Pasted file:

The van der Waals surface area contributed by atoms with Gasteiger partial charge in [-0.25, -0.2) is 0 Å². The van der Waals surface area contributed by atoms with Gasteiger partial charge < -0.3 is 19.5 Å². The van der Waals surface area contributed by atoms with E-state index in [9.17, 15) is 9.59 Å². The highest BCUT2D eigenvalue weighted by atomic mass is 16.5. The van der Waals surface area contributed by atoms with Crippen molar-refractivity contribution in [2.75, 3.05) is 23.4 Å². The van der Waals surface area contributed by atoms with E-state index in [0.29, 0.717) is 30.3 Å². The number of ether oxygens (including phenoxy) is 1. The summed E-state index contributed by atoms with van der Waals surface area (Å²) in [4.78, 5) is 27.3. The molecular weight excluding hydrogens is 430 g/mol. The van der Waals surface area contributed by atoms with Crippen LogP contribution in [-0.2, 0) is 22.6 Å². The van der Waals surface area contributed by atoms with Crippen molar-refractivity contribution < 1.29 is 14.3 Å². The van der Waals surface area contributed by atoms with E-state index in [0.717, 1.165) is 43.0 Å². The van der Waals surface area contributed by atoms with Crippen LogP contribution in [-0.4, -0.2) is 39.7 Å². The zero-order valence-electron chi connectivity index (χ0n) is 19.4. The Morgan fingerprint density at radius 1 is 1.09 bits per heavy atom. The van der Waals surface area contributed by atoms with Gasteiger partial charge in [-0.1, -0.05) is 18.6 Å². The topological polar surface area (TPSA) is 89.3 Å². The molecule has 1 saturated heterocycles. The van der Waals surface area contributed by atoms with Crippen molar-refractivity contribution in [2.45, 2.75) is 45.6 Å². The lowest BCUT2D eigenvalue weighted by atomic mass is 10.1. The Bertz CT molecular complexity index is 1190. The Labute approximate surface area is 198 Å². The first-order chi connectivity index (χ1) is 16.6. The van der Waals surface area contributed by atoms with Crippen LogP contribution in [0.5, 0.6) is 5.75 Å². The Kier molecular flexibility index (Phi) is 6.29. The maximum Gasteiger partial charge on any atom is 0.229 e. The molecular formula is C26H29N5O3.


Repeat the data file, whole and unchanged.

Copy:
The van der Waals surface area contributed by atoms with Gasteiger partial charge in [-0.25, -0.2) is 0 Å². The van der Waals surface area contributed by atoms with Gasteiger partial charge < -0.3 is 19.5 Å². The van der Waals surface area contributed by atoms with E-state index in [9.17, 15) is 9.59 Å². The highest BCUT2D eigenvalue weighted by atomic mass is 16.5. The van der Waals surface area contributed by atoms with Crippen molar-refractivity contribution in [2.75, 3.05) is 23.4 Å². The van der Waals surface area contributed by atoms with E-state index in [0.29, 0.717) is 30.3 Å². The number of ether oxygens (including phenoxy) is 1. The summed E-state index contributed by atoms with van der Waals surface area (Å²) in [4.78, 5) is 27.3. The molecular weight excluding hydrogens is 430 g/mol. The van der Waals surface area contributed by atoms with Crippen LogP contribution in [-0.2, 0) is 22.6 Å². The van der Waals surface area contributed by atoms with Crippen molar-refractivity contribution < 1.29 is 14.3 Å². The van der Waals surface area contributed by atoms with E-state index in [0.717, 1.165) is 43.0 Å². The van der Waals surface area contributed by atoms with Crippen LogP contribution in [-0.4, -0.2) is 39.7 Å². The zero-order valence-electron chi connectivity index (χ0n) is 19.4. The Morgan fingerprint density at radius 1 is 1.09 bits per heavy atom. The van der Waals surface area contributed by atoms with Gasteiger partial charge in [-0.1, -0.05) is 18.6 Å². The topological polar surface area (TPSA) is 89.3 Å². The molecule has 1 saturated heterocycles. The van der Waals surface area contributed by atoms with Crippen molar-refractivity contribution in [2.45, 2.75) is 45.6 Å². The lowest BCUT2D eigenvalue weighted by atomic mass is 10.1. The Bertz CT molecular complexity index is 1190. The Labute approximate surface area is 198 Å². The first-order chi connectivity index (χ1) is 16.6. The van der Waals surface area contributed by atoms with Crippen LogP contribution in [0.5, 0.6) is 5.75 Å². The Kier molecular flexibility index (Phi) is 6.29. The maximum Gasteiger partial charge on any atom is 0.229 e. The molecular formula is C26H29N5O3.